If there is an important reason why you were unable to make the deadline, notify me at your earliest convenience (see late policies) and arrange to get the paper to me or the TA the paper as soon as you can. (See lateness.) You are losing points for the assignment the later it is.

As a courtesy to others please do not bring food into class!

Controversial Subject Matter
"In this course we will be discussing subject matter that some students may consider controversial. Some students may find some of the readings, and/or the comments in class or in discussion conducted through a Blackboard forum to challenge some assumptions or views they value highly. The purpose is not to challenge individuals, but rather to explore material, sometimes from multiple perspectives, to make connections between different areas and time periods and topics, and to argue about the relative merits of different ideas."

We will develop specific in-class norms that class members wish to be observed for these in-class discussions, and students participating in discussions will be expected to adhere to these norms to the best of their ability.

CLICK HERE for in-class discussion and listening norms (under construction).

Class Attendance and Class Lateness Policies and the Seminar Idea
This class will be run as a seminar. This means that much of our time is spent discussing readings and ideas. Missing class therefore obviously hurts your learning. It also may hurt your grade. A portion of your grade is based on participation. In this class you will be doing some in class writing, and some in-class exercises. How often you are here for these determines your participation grade.

If you have to leave a specific class early for a legitimate reason, please let me know before class starts.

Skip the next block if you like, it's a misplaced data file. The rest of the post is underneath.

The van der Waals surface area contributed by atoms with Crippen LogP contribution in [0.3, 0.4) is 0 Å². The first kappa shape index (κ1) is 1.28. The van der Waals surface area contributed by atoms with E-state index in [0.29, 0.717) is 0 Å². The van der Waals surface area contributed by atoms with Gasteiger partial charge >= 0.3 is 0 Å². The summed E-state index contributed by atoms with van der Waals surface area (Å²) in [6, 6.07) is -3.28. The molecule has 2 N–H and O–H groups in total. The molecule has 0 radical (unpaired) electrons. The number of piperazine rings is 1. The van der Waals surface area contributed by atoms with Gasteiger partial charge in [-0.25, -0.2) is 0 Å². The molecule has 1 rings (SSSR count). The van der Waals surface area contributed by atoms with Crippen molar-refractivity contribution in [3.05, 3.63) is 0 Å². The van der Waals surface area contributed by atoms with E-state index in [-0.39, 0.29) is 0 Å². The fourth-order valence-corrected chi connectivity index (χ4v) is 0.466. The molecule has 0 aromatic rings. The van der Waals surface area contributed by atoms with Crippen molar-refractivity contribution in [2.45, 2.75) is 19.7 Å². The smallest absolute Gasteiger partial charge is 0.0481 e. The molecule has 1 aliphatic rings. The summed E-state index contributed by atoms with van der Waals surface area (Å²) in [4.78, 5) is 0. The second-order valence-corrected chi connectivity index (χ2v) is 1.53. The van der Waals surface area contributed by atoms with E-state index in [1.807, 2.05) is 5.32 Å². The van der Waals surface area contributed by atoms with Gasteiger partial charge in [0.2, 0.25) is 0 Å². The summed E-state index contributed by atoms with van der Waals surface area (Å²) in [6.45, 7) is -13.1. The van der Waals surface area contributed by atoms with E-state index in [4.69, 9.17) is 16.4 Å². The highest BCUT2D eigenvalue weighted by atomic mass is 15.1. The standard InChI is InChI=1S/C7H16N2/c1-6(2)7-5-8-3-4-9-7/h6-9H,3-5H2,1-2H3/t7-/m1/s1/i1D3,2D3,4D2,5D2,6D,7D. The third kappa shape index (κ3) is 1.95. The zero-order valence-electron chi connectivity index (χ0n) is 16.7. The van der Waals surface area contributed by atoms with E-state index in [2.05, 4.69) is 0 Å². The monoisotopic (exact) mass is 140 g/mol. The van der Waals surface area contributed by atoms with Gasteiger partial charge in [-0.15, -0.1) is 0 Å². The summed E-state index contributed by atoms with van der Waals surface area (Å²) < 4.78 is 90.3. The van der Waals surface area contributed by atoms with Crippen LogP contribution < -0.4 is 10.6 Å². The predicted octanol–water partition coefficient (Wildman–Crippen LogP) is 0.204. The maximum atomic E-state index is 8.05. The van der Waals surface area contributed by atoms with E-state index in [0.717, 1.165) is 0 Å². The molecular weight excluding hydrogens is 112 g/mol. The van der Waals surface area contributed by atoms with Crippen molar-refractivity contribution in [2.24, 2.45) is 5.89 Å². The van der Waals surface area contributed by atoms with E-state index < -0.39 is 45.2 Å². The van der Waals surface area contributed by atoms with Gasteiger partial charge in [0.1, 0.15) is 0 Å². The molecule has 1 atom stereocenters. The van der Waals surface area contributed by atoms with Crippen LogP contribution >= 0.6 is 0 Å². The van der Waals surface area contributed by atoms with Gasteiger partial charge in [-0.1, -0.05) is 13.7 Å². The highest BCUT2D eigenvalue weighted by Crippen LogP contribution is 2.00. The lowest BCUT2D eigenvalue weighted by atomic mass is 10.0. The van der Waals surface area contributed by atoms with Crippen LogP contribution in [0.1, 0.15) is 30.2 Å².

Makeup Policies for Exams (if applicable; see course requirements).
There will be no makeup for the missed exam or for a missed quiz unless
* you notify me before the missed event (leave me a voice mail or an email) -- it is crucial that you give me some kind of notice beforehand.
* and you have a reason for missing the quiz or exam that I find valid (e.g., car accident; I no longer accept excuses like your friend's grandmother dying.)
* and I have something in writing, for my records, verifying the nature of the problem, that you provide me with later on (repair bill from Bob's Towing and Repair)

All makeup matters should be taken up with the instructor, not the TA.

 Late Assignments
Assignments are due on the date and time indicated. I reserve the right to lower the grade for assignments that are uploaded or handed in late. The amount the grade is lowered increases the longer the delay before turning in the assignment. Depending on the circumstances, you could lose a letter grade a day.

If you have an excuse for a late assignment I will take this in to account only if you notify me beforehand about the problem and I find your excuse for the delay to be a valid one and I have something in writing. Again, a friend's grandfather's death or an undocumented family emergency may be questionable.

 Regrading policy
You have the right to submit any assignment for regrading. I do not pretend to be a perfect grader. If you wish to submit an assignment for regrading proceed as follows:

  1. Prepare a written statement explaining why the assignment should be regraded. This applies to written assignments, essay exams, and multiple choice exam questions where you think there was more than one correct answer. Be specific about why what I thought was the wrong answer you thought was right, or explain how I missed an important point you were making.

  2. On a cover sheet print your name, your full TUID, name of the assignment or test, date of the assignment or test, and the date you submitted the assignment for regrading.

  3. Staple the cover sheet to your written rationale and to the original assignment; return all of this to me.

  4. Do this within a week of the date we have handed back the graded assignment. I may not accept a request for regrading after that window closes.

I will review your request for regrading. I will consult with other faculty if I deem that appropriate. As a result of your request for regrading the grade on your original assignment may stay the same, or it may go up, or it may go down. Note - I am not allowing you to rewrite the assignment, just asking you tell me in what way you deserve a higher grade.